Brazilian jiu-jitsu (BJJ) is a marital art, combat sport and a self-defense system that focuses on grappling and ground fighting. Brazilian jiu-jitsu was formed from Kodokan Judo ground fighting (Ne-Waza) fundamentals that were taught to Luiz Franca and Carlos Gracie by master Mitsuyo Maeda, Brazilian jiu-jitsu eventually came to be its own art through the experimentations, practices and adaptation from the Judo knowledge of Carlos and Helio Gracie, who then passed their knowledge on to their extended family.
BJJ promotes the concept that a smaller, weaker person can successfully defend against a bigger stronger assailant by using proper technique, leverage and most notably, taking the fight to the ground, and then applying joint-locks and chokeholds to defeat the other person. BJJ training can be used for sport grappling tournaments (go and no-gi) and mixed martial arts (MMA) competition or self-defense. Sparring (Commonly referred to as “rolling”) and live drilling play a major role in training, and a premium is placed on performance, especially in competition, in relation to progress and ascension through its ranking system.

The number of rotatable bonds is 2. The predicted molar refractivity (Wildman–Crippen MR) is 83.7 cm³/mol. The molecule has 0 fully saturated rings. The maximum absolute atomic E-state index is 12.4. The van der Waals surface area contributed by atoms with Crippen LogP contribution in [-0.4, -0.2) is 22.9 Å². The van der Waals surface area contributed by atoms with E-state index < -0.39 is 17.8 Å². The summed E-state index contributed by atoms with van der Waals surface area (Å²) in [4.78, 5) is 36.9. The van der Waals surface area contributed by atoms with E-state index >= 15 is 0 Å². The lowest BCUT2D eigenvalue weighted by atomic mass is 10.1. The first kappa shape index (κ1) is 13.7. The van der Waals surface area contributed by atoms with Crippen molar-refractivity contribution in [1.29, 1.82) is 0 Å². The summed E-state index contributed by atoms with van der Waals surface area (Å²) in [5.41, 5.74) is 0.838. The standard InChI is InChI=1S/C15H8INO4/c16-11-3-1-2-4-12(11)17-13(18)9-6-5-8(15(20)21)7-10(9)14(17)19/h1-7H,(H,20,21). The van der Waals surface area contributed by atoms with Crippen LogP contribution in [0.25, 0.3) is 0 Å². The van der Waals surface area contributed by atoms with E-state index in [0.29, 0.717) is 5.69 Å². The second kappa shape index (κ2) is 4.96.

Since its inception in 1882, its parent art of Judo was separated from older systems of Japenese Jiu-Jitsu by an important difference that was passed on to Brazilian jiu-jitsu: it is not solely a martial art: it is also a sport; a method for promoting physical fitness and building character in young people; and, ultimately, a way of life.